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Derivatives whose value is linked to interest rates.

The most common are:

- Interest rate swaps, which involve an exchange of cash flows related to interest payments, or receipts, on a notional amount of principal in one currency over a period of time;

- Forward rate agreements, in which a cash settlement is made by one party to another calculated by the difference between a market interest rate of a specified maturity in one currency on a specific date and an agreed interest rate, times a notional amount of principal that is never exchanged (if the market rate is above the agreed rate, one party will agree to make a cash settlement to the other, and vice versa); and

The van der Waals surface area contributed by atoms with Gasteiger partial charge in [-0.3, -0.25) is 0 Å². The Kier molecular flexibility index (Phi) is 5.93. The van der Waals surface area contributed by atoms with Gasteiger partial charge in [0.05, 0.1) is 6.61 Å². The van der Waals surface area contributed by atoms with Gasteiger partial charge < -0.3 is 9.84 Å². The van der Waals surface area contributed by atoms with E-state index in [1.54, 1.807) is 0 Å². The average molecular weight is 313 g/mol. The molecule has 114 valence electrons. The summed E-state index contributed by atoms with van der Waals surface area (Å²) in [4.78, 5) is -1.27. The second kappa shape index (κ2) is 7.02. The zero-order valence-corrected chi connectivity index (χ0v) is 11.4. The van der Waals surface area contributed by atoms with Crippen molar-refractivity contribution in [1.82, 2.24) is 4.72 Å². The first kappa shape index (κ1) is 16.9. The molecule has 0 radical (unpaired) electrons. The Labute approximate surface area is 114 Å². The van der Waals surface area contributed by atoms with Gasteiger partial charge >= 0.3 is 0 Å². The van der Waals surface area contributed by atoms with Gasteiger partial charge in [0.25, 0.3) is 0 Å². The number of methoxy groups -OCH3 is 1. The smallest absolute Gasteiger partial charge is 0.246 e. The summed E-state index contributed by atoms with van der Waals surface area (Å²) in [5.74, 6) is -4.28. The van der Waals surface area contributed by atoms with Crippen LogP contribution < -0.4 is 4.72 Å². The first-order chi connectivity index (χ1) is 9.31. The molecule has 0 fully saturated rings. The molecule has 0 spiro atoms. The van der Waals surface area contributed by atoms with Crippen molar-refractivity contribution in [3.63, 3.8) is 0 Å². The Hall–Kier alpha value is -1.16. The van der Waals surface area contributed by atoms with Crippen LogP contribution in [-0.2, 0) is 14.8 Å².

- Interest rate options that give the purchaser the right to buy or sell a specified notional value at a specified interest rate—the price traded is 100 less the agreed interest rate, with settlement based on the difference between the market rate and the specified rate times the notional value.

Source Publication:
IMF, 2003, External Debt Statistics: Guide for Compilers and Users – Appendix 1. Special financial instruments and transactions: classifications, IMF, Washington DC.


Created on Friday, August 29, 2003